Despite its collection of influences so familiar it borders on cliche, Dust & Neon is a fun twin-stick romp with a killer mechanic.
Top-down twin-stick shooters are a dime a dozen. As are rogue-lites. As are Wild West genre mash-ups incorporating steampunk, cyberpunk or science-fiction. And numerous games combine all three.
This means Dust & Neon is a familiar-tasting concoction with notes of Borderlands and West of Dead, the tang of 12 is Better Than 6, and a twist of SteamWorld to finish. However, despite these clear influences, it’s pleasing to discover that David Marquardt’s new game stands out from the crowd with excellent production values and satisfying moment-to-moment action.
What makes one game work where another fails? It can be a million things. The visual aesthetic. A well-placed sound cue. A flourish of animation. Or the sweep of a camera. The tiniest element can make all the difference in how a game feels to play.
Dust & Neon‘s success is down to its shoot-and-reload combat mechanic. Every bullet you fire – from your rifle, revolver, or shotgun – has to be reloaded manually with a tap of the Y button.
Bang! Bang! Bang! Tap. Tap. Tap.
It sounds frustrating on paper, but in practice, the process of reloading a weapon quickly becomes second nature. The call and response creates a tangible connection between the player and their sidearm. And more importantly, it helps to set the game’s pace, giving the action a rhythmic quality.
The components of each level complement the design. Cover is abundant, and to have any chance of wiping out your robotic opponents, you’ll need to use it. Finding the time and space to reload requires a patient approach to ensure you don’t become overwhelmed by enemies, and the payoff is often sublime. There’s nothing more satisfying than breaking cover, firing off two shots, reloading your shotgun, and firing another two rounds just in time to defeat a foe barrelling towards you. Dust & Neon may be a top-down game, but it’s frequently cinematic in its set pieces.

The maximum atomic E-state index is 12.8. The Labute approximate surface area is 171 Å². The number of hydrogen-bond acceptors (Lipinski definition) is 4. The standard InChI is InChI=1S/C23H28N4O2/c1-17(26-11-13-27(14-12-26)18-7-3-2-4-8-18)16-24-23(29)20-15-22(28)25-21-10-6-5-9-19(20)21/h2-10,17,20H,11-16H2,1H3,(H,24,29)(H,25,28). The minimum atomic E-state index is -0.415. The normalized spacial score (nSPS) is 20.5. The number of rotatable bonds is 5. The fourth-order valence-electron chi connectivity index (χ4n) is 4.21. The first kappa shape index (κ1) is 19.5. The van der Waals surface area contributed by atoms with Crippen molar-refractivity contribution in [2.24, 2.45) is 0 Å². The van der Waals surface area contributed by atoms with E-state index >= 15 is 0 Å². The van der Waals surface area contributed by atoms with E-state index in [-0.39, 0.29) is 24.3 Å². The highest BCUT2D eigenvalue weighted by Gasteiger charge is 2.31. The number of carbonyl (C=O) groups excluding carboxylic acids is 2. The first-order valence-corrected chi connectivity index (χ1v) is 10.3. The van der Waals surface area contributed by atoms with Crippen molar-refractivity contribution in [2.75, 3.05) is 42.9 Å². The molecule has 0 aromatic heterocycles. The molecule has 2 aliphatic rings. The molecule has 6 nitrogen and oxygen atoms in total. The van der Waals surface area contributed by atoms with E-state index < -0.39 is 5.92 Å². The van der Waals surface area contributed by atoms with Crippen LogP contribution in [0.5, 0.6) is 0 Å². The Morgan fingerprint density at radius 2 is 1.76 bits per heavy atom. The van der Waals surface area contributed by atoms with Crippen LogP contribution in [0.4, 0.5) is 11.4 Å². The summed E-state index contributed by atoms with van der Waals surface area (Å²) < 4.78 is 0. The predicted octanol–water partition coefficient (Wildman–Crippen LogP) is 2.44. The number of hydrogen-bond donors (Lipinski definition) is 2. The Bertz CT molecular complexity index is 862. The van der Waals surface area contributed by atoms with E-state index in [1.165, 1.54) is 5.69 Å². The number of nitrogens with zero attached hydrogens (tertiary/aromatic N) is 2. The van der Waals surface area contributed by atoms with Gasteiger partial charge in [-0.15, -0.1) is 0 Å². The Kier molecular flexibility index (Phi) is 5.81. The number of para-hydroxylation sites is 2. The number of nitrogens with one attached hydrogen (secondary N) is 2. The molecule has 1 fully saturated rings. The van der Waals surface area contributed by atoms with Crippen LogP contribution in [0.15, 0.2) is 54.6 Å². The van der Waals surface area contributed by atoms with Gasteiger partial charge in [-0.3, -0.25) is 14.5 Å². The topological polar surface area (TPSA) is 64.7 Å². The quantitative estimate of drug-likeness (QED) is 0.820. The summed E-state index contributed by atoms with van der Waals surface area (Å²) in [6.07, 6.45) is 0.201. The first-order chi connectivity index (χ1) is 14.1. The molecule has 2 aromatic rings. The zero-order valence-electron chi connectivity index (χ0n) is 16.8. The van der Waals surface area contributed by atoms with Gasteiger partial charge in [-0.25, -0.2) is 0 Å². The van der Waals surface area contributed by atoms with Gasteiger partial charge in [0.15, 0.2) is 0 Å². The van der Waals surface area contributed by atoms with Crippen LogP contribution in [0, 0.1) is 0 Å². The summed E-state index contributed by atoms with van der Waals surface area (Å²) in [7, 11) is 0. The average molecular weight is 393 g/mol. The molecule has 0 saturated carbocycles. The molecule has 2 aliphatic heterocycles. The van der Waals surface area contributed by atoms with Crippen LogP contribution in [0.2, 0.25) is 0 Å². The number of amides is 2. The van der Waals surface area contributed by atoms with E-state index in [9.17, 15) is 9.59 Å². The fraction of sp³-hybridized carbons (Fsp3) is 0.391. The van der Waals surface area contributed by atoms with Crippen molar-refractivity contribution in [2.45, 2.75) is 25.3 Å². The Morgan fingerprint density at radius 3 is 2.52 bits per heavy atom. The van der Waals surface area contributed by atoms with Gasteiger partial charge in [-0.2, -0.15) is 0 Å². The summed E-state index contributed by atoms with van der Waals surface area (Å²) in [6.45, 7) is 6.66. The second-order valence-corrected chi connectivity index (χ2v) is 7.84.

There’s also plenty to find by poking into the corners of each level. Buildings, ranches, and train carriages hold treasures and ammo to accumulate, all scooped up with a reassuring tinkle. Between missions, you return to base with your spoils to purchase skill-tree upgrades and apply defensive and offensive buffs. And off you go again.
Blam! Blam! Blam! Tap. Tap. Tap.
A series of boss battles interrupt this loop but not to the game’s benefit. Each has its own gimmick – a chainsaw or Gatling gun, for example – and although the variety is welcome, there’s a fussiness to the encounters. It’s the one area of the game where a sense of control is lacking. Fortunately, they can be overcome with a little perseverance, and it’s back to the good stuff.
Bosses aside, it’s hard to resist Dust & Neon‘s consistent pleasures. It won’t win awards for originality, but it’s a game that knows how to make its influences work in harmony. Its bite-sized structure also makes it an excellent choice for handheld gamers. The vibrant, crisp visuals perform flawlessly on Nintendo Switch, and it’s well suited to Valve’s Steam Deck.
Does Dust & Neon break new ground? Not at all. Does it do something we’ve never seen with a Western genre mash-up or a rogue-lite? Not at all. Does it give that itchy trigger finger a good time?
Pop! Pop! Pop! Tap. Tap. Tap.
Very much so.
Game: Dust & Neon
Platform: Nintendo Switch, PC
Developer: David Marquardt
Publisher: Rogue Games Inc
Release Date: February 16, 2023